Rigging Safety

Originally published 03/15/2017

Construction workers may think rigging looks like an easy operation, but, don’t be fooled. Many people who’ve thought that “anyone can do it” have lost fingers or hands, or caused much more serious injuries. Below are guidelines for safe rigging practices.

  • All rigging and lifting operations should be supervised by a qualified operator (a person having training and knowledge to be capable of identifying existing and potential hazards associated with hoisting and rigging activities, and having the authority to stop the work).
  • Your rigging is only as good as the clamps holding it together. All job-fabricated rigging must be designed and certified by a qualified engineer, and field tested at 125 percent of the rated safe working load.
  • In any kind of lift, only rigging that uses forged clamps should be used. Malleable clamps can fail and should not be used.
  • Each day before use, the sling and all fastenings and attachments shall be inspected for damage or defects by a competent person designated by the employer. Additional inspections shall be performed during sling use when warranted by service conditions.
  • Daily inspections must be recorded in a logbook and kept for reference. There are no excuses for equipment failure from rigging that should have been recognized as defective or worn. Any and all defective or worn rigging must be immediately removed from service.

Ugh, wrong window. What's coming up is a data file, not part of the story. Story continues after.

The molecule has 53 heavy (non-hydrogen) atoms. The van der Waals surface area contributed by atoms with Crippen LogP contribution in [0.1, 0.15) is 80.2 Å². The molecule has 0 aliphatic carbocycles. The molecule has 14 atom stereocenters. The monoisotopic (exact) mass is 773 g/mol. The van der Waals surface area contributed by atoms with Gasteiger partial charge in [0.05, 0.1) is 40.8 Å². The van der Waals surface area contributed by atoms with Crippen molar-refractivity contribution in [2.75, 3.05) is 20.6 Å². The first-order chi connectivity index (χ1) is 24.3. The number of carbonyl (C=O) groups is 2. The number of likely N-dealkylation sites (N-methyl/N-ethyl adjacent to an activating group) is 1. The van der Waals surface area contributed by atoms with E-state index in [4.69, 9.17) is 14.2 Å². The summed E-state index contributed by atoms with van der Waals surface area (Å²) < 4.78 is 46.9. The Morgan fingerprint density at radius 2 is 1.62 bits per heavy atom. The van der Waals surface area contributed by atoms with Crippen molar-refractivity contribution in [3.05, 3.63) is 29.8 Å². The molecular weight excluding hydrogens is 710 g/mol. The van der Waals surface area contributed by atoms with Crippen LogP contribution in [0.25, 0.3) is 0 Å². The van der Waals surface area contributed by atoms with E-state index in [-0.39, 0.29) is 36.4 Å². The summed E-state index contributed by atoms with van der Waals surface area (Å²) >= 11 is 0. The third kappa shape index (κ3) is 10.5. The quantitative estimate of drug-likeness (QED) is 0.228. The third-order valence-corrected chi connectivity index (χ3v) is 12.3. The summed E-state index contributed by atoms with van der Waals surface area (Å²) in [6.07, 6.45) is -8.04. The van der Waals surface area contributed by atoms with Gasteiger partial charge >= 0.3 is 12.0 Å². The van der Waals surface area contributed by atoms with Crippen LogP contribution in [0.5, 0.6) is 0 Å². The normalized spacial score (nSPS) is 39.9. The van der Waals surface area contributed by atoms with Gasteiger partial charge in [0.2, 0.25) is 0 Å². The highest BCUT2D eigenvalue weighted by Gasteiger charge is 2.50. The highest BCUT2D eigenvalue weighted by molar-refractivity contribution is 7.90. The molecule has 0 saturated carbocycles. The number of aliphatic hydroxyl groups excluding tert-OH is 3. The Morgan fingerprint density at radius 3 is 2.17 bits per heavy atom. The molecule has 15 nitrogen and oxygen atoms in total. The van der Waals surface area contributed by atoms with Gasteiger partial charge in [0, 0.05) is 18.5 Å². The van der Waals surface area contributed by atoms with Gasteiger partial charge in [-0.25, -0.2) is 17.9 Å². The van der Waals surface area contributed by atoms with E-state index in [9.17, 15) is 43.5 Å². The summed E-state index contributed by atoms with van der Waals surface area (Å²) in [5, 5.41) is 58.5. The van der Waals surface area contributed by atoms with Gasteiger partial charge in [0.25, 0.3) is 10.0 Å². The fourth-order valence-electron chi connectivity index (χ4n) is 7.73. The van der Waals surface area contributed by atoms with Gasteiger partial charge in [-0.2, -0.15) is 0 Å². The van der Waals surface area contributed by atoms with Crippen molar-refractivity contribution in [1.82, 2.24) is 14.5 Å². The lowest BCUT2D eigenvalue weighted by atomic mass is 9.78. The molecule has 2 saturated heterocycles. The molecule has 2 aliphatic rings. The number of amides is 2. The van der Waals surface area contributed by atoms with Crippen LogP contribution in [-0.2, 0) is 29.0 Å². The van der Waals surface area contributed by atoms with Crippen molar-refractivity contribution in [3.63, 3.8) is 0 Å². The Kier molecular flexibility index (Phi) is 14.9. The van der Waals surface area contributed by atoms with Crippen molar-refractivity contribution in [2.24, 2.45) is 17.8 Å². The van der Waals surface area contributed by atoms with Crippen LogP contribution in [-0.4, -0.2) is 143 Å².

• Observe OSHA guidelines for use of cable clamps, safety latches, chains and slings.
  • Know the rated capacity of the cable, chain or wire rope being used.
  • Avoid overloading and sudden jerks.
  • Wear appropriate personal protection equipment consistent with the hazard, including hard hats, safety glasses and work gloves.
  • Check loads and inspect rigging to ensure a safe and balanced condition.
  • Do not stand, walk or work under suspended loads.
  • Awkward loads should have taglines attached to control the load.
  • Review signals and operator communications. Only one person should direct the operator. The signal person must not order a move until getting an “all ready” from each crew member.
  • Review the area for utility lines, tree limbs and other overhead safety hazards.
  • The qualified operator should determine when a spotter is required.
  • Personnel working taglines should review the area for slipping, tripping and falling hazards. If it isn’t possible to eliminate them, then take precautions to avoid them.
  • The role of the crane operator is one that must be understood by everyone on the job site. The crane operator is the ultimate authority on all lift decisions and must be a qualified, designated individual trained to operate these delicate pieces of equipment.
  • The cranes themselves must be inspected, although the frequency is based on the manufacturer’s requirements.

Download the recording form here.

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